Lufbra Design Jam 2015
The Global Service Design Jam is an annual 48hr workshop around Service Design. Through the Jam, designers worldwide generate service-driven products and concepts in response to an annual theme. The event is organized, run, and maintained by volunteers. It has no staff and no budget, yet it continues to grow year on year. Pretty impressive!
Loughborough University of Design has run the Service Jam for the past 3 years. Every year, students and practitioners are invited to take on the challenge. And every year, two lucky Fjordians are invited to mentor project teams. This year they were joined by two service and interaction designers from Fjord London, Gloria Lin and Nour Diab Yunes.
To introduce the field of Service Design, Dr. Zoe Radnor, professor of Service Operation Management at Loughborough University, and James Rock, Managing Partner at Design Thinkers Network, defined the concepts behind Service Design and the drivers of Design Thinking.
In Radnor’s view, many services are designed from a production-based rationale rather than a service design one. Therefore it’s essential to think of Service Design as designing experiences rather than products. She suggests that service design is about designing “moments of truth”. What we design – that emotional response or “aha” moment – is an intangible thing, and users need to be included in the design process so they can help shape the service.
James Rock suggested that people want Design Thinking to help their businesses grow. Rock referenced Geoffrey Moore’s ‘Diffusion of Innovation Adoption Curve’, which identifies a gap between early adopters and the mainstream early majority. According to Rock, Service Design is on the verge of becoming mainstream as demand grows for service-oriented work.
The service design journey
As mentors, our main role was to guide teams through their service design journey. One of the main rules is to learn by doing – do rather than describe. Mentors offer expert support for teams as they work through the steps of the design process in the short space of 48hrs.
This year’s theme:
(You can view the whole video announcing the theme here)
Team Toys 2 Swap
Nour’s team started off on Friday night with a promising concept area. They wanted to create a game that would be part of food packaging for kids. They wanted the service to combine healthy habits (like snacking on broccoli instead of a candy bar) with something kids can enjoy and learn from, such as educational games and toys. So, instead of your typical McDonalds’ Happy Meal or Kinder Surprise, you get a healthy treat with a surprise in it. After conducting customer interviews, defining stakeholder personas, mapping the customer journey, prototyping and video storytelling, the team ended up with an equally promising concept that encompassed their collective interests.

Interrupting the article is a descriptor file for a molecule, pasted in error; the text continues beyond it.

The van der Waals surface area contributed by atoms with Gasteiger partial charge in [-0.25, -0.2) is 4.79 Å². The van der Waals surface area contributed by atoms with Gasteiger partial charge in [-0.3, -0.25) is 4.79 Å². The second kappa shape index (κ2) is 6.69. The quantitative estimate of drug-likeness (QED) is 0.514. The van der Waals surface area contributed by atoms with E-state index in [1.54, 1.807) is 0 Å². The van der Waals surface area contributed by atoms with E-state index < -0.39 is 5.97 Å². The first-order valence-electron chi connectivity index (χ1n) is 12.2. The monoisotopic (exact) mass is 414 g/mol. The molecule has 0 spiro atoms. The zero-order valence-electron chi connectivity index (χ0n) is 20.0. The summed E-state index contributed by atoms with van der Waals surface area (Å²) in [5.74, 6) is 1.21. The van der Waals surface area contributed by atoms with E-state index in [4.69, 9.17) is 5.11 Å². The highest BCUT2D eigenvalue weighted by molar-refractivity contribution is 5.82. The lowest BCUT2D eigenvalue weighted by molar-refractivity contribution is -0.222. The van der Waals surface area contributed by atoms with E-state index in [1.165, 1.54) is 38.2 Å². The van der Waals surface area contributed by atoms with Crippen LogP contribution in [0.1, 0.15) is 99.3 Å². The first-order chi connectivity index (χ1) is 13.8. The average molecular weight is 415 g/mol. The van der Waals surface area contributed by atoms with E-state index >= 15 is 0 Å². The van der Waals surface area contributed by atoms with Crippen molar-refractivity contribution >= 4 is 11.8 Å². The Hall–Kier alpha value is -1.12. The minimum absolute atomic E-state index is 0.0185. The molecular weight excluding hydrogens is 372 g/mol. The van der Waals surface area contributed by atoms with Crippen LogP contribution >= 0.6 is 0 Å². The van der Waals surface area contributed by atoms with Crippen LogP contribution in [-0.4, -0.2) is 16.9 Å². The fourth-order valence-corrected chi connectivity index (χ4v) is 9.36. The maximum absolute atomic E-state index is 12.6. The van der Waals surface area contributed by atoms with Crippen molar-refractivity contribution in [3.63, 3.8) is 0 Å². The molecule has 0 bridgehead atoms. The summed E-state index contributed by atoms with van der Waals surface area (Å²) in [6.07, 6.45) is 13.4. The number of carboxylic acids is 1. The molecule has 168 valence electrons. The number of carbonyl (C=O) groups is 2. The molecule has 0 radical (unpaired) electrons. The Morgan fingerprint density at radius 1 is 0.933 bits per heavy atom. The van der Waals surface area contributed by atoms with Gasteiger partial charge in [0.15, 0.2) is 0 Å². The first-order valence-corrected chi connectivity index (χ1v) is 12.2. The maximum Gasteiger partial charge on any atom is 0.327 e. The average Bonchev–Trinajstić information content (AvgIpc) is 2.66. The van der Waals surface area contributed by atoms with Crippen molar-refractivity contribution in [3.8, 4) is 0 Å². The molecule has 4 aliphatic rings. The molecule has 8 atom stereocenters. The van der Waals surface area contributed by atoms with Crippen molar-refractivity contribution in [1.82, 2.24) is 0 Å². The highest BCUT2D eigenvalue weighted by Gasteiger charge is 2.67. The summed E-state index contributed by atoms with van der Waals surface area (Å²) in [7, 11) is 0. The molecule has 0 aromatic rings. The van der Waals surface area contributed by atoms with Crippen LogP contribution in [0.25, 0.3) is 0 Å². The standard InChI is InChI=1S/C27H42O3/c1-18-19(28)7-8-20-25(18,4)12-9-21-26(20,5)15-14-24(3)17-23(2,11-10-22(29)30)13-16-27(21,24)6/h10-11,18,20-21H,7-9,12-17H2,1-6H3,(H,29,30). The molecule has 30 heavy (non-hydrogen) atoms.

Toys 2 Swap is toy swapping for children in low-income neighborhoods. Swaps would be managed by parents online and would take place, face-to-face, in local community areas. Every swap provides the child with a number of points equal to the toy’s original cost. After accumulating a certain number of points, the child would be rewarded with a movie voucher to any -12y.o. movie showing at local theatres. The service aims to teach children about sharing, community, and the value of material things.
The story of Glo’s team was about knowing when to start over and having the drive to do it. The group started out brainstorming broad concepts around the overall theme. They decided they wanted their service to facilitate connections between commuters travelling by train. They kicked off Saturday morning, excited and inspired to observe and interview travellers at the Loughborough train station. Armed with data, they traipsed back to the design school to hammer out an idea. And then things stalled…
Despite rounds of prototyping, the team grew increasingly discouraged and uninspired by where they had taken their concept. They felt like it could be so much better, but they didn’t know how to get there.
As a mentor, it’s important to recognise when things aren’t working quite right. Sometimes design means narrowing many ideas down to one, like following the pathway of a rivulet. To jump from one rivulet to another though, you need to follow the stream back to its junction, and then out to the new stream. The team had reached the end of their rivulet, with nowhere to go next. This meant they had to go backwards.
After brainstorming new ideas, they developed a concept that was more in line with their initial vision, one they could take and run with. Their concept, TicketTalk, gamifies train tickets to encourage interaction amongst commuters, as shown in the video below:
Being service designers by day helps us guide our teams through the rougher waters of the design process. Through our experience, we know the appropriate tools to use or when it’s time to start over, and have built up enough confidence to take the plunge.
We believe design can create moments of delight that affect people’s daily routines. Designing services is not about creating deliverables or using methods just for the sake of it. It’s about defining an opportunity space where a new service could solve a problem or improve an experience.
We hope the momentum will continue to grow as participants learn to apply design thinking. Someday soon, Service Design may cross over into the mainstream.
And let’s not forget to have fun on the way!